(Disclosure: I am an alumnus of MIT.)


I'd like to thank Dumbo for giving me another opportunity to fill in as a guest blogger in the Thursday Classical Music series.

After the events of last week, I felt that it was time to offer up a timely piece: Johannes Brahms's Ein deutsches Requiem (A German Requiem). It's a piece designed not only to mourn the dead, but to offer healing and consolation for the living. It's one of my favorite works, both as a listener and as a chorister—in spite of (or perhaps even because of) its amazing challenges.

The notes below are based on those written for a concert given by one of my choirs back in 2005. The analysis is not nearly as extensive as the normal entry in Dumbo's series; this is one of those pieces where the music speaks for itself, and anything I have to say almost gets in the way.

And stick around to the end for a special treat. (Dumbo made me do it!)

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I'd like to thank Dumbo for giving me the opportunity to be a guest blogger in the Thursday Classical Music Series. It's a great series, and I'm looking forward to covering Mahler's Fourth Symphony today. It's one of the most wonderful symphonies in the entire canon, with its last two movements being some of the most gorgeous music ever composed for orchestra. So let's get started, shall we?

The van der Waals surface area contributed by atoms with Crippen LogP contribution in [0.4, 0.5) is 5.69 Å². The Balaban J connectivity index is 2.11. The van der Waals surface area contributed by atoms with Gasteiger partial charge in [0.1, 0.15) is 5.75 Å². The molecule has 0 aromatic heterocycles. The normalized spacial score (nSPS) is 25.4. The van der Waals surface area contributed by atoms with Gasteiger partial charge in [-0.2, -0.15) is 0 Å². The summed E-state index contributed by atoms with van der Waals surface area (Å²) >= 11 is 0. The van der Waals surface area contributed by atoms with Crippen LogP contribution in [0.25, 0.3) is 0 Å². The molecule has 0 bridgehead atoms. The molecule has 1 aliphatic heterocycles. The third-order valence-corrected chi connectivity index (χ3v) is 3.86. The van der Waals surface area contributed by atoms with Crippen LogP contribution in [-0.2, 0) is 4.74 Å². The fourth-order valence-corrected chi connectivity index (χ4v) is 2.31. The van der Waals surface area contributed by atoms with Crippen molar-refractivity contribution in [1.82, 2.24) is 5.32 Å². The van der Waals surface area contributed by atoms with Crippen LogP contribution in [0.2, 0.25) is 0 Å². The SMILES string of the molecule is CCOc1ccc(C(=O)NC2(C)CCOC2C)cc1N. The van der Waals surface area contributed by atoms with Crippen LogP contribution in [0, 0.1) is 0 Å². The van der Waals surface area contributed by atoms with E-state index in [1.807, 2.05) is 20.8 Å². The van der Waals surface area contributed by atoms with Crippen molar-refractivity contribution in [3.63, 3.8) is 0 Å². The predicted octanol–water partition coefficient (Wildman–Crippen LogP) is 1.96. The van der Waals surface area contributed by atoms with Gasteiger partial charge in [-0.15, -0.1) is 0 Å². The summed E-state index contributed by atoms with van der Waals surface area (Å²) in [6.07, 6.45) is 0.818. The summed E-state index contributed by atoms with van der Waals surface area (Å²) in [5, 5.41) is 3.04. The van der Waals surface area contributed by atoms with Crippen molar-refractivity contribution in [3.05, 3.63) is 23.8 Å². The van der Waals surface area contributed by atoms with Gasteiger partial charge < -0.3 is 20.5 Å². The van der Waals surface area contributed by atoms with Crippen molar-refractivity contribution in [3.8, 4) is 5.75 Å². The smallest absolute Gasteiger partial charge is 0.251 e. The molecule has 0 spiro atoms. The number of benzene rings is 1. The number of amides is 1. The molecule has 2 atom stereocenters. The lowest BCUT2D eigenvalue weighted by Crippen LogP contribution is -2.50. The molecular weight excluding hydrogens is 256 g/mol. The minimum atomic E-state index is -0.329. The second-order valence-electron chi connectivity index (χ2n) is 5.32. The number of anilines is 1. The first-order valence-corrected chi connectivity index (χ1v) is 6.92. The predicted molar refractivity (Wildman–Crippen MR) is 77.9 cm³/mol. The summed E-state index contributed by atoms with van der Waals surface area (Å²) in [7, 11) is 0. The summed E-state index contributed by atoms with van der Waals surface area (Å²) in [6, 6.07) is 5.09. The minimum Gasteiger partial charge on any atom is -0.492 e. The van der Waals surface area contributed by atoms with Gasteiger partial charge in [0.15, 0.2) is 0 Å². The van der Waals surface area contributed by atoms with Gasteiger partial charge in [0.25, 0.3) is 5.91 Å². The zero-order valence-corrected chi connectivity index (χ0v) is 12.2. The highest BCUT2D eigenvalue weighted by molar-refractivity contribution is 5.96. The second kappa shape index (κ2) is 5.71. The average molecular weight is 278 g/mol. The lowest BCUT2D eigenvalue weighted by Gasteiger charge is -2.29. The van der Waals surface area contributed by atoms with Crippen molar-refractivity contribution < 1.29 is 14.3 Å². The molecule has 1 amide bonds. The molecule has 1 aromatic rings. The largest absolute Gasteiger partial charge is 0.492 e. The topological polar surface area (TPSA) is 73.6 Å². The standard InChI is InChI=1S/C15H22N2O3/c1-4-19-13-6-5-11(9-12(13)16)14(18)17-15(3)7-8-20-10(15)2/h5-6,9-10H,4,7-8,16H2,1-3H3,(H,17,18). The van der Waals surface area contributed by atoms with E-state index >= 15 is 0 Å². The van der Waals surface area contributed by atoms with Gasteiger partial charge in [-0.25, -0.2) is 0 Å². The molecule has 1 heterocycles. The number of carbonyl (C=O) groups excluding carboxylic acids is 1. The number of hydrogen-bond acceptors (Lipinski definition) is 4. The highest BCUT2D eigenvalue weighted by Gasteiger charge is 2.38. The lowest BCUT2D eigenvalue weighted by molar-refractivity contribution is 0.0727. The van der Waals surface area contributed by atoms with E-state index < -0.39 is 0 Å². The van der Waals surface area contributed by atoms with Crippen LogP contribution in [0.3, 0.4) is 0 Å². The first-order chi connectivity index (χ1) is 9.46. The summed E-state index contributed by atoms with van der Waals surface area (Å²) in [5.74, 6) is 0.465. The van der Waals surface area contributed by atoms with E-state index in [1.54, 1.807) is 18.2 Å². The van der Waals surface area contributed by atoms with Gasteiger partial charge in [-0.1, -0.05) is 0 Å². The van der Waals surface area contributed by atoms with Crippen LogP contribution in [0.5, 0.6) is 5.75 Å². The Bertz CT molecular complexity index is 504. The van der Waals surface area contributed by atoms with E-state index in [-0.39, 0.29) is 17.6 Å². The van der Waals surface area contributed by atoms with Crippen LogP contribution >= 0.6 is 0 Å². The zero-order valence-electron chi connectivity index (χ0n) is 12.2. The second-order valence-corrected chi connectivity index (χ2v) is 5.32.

[Panic-stricken conductor comes up to lone1c and whispers frantically in lone1c's ear.]

Wait. I'm supposed to cover Beethoven's Fourth? Really? Do I have to? You're sure you wouldn't rather want to hear about the Shostakovich Fourth, or Vaughan Williams's, or Brahms's, or Ives's Fourth instead?

[More whispering.]

Or Bruckner? Or Mendelssohn? How about Mendelssohn? Come on—€”everybody would rather hear about the Italian, right? Bah-dah-dah, bah-dah-dah, bah-DAAAH-ta-ta-ta!

[More frantic whispering ensues. lone1c deflates in defeat.]

No? Well, okay then. Beethoven's Fourth it is. Follow me under the flourish while I suffer my penance, will you please?